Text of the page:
Personnel in HMAS Canberra have wasted no time in honing their seamanship skills ahead of Navy’s premier war fighting activity.
The ship sailed side-by-side with Western Australian-based Auxiliary Oiler HMAS Sirius for a Replenishment at Sea (RAS), an evolution which enables the transferring of personnel, stores and fuel.
Safety supervisor for the RAS, Chief Petty Officer Boatswain Ritson Carr, said the training allowed sailors recently posted to the ship to gain valuable experience in a fundamental seamanship evolution.
“For my sailors it’s their job to conduct line handling and take charge of these activities.
“The more exposure they get, the better they’ll be at doing it and the more confidence they’ll have in themselves,” he said.
The RAS was conducted as part of the much larger exercise, designed to challenge multiple ships to operate in an adaptive and responsive maritime task group.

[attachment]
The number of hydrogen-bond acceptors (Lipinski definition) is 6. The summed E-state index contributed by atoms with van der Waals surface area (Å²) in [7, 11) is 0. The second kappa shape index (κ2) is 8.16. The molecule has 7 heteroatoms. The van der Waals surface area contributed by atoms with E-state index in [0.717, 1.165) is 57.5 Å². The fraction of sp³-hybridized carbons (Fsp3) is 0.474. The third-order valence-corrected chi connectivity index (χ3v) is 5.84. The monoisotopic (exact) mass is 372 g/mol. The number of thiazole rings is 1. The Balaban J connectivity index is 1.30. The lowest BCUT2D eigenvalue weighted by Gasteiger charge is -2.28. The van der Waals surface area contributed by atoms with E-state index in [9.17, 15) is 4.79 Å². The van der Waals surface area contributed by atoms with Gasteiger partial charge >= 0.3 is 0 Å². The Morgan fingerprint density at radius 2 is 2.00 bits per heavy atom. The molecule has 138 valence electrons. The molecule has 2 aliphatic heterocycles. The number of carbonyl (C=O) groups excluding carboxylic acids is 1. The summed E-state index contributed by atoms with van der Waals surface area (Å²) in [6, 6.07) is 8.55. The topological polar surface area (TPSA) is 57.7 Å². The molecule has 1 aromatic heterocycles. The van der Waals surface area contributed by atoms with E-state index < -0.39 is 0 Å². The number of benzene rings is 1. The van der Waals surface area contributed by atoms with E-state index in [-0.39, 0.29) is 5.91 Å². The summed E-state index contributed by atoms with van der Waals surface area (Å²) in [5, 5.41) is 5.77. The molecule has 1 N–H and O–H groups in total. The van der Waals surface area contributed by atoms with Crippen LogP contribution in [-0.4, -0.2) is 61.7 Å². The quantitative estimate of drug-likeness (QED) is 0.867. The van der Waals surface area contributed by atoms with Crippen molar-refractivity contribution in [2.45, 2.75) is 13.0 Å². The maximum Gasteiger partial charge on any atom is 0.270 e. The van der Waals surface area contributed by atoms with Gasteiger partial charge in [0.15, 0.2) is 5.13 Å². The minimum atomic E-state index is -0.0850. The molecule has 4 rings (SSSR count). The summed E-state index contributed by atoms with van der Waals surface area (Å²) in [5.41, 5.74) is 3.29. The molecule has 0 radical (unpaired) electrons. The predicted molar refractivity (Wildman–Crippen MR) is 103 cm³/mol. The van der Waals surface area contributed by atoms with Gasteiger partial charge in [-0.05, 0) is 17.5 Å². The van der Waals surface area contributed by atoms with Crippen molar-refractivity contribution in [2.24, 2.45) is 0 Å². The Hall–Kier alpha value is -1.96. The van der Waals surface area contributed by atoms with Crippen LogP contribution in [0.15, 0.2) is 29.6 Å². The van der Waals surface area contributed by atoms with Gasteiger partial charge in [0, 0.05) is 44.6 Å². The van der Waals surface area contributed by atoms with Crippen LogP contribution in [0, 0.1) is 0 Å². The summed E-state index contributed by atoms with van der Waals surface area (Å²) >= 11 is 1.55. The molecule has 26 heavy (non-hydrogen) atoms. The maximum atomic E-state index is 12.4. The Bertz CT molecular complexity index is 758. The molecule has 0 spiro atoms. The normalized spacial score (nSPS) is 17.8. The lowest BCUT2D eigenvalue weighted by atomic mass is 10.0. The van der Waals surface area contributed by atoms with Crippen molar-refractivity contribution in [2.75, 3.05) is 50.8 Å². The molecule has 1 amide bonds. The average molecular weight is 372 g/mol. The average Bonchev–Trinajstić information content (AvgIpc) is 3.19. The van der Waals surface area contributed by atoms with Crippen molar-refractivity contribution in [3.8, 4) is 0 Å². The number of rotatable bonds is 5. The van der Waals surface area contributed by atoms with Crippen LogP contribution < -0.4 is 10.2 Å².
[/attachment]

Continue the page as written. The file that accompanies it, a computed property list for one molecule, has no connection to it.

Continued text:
“We haven’t had a lot of task group interaction until the last few years, with the acquisition of Navy’s much larger and highly capable Landing Helicopter Docks,” Chief Petty Officer Carr said.
“Previously we were focused on single-ship operations, but sailing in naval task groups enables us to experience these activities more often.
“It is a lot more involved and there’s increased interaction between units.
Exercise OCEAN EXPLORER is one of the largest fleet training activities conducted by the Royal Australian Navy.
Two submarines, 12 ships and embarked helicopters will take part off the east coast of Australia and south to Bass Strait with a key focus on task group operations.